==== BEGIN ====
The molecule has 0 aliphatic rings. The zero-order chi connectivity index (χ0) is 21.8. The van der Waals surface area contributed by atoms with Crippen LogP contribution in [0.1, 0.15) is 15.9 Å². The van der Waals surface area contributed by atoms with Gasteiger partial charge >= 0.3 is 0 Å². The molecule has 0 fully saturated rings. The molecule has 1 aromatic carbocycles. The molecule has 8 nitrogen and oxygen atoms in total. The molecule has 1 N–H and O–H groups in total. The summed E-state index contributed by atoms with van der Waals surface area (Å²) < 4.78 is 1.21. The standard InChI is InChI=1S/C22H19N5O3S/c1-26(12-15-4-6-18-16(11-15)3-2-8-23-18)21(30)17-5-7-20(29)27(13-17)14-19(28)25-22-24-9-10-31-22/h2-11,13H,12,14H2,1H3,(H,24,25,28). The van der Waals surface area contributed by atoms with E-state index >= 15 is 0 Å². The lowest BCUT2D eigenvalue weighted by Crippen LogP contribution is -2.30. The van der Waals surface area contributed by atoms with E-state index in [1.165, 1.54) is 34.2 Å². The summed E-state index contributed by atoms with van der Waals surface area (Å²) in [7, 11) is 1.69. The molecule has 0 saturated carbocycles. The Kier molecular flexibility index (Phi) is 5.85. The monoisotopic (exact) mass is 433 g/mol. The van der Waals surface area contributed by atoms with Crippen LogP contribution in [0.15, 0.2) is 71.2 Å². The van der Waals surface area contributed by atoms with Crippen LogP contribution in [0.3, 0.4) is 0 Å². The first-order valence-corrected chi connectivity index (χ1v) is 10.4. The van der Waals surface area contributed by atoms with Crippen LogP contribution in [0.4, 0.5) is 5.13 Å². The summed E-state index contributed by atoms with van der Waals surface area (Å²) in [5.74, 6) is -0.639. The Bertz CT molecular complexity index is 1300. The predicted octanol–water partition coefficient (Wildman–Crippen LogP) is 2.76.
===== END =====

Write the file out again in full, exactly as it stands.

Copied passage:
The molecule has 0 aliphatic rings. The zero-order chi connectivity index (χ0) is 21.8. The van der Waals surface area contributed by atoms with Crippen LogP contribution in [0.1, 0.15) is 15.9 Å². The van der Waals surface area contributed by atoms with Gasteiger partial charge >= 0.3 is 0 Å². The molecule has 0 fully saturated rings. The molecule has 1 aromatic carbocycles. The molecule has 8 nitrogen and oxygen atoms in total. The molecule has 1 N–H and O–H groups in total. The summed E-state index contributed by atoms with van der Waals surface area (Å²) < 4.78 is 1.21. The standard InChI is InChI=1S/C22H19N5O3S/c1-26(12-15-4-6-18-16(11-15)3-2-8-23-18)21(30)17-5-7-20(29)27(13-17)14-19(28)25-22-24-9-10-31-22/h2-11,13H,12,14H2,1H3,(H,24,25,28). The van der Waals surface area contributed by atoms with E-state index >= 15 is 0 Å². The lowest BCUT2D eigenvalue weighted by Crippen LogP contribution is -2.30. The van der Waals surface area contributed by atoms with E-state index in [1.165, 1.54) is 34.2 Å². The summed E-state index contributed by atoms with van der Waals surface area (Å²) in [7, 11) is 1.69. The molecule has 0 saturated carbocycles. The Kier molecular flexibility index (Phi) is 5.85. The monoisotopic (exact) mass is 433 g/mol. The van der Waals surface area contributed by atoms with Crippen LogP contribution in [0.15, 0.2) is 71.2 Å². The van der Waals surface area contributed by atoms with Crippen LogP contribution in [0.3, 0.4) is 0 Å². The first-order valence-corrected chi connectivity index (χ1v) is 10.4. The van der Waals surface area contributed by atoms with Crippen LogP contribution in [0.4, 0.5) is 5.13 Å². The summed E-state index contributed by atoms with van der Waals surface area (Å²) in [5.74, 6) is -0.639. The Bertz CT molecular complexity index is 1300. The predicted octanol–water partition coefficient (Wildman–Crippen LogP) is 2.76.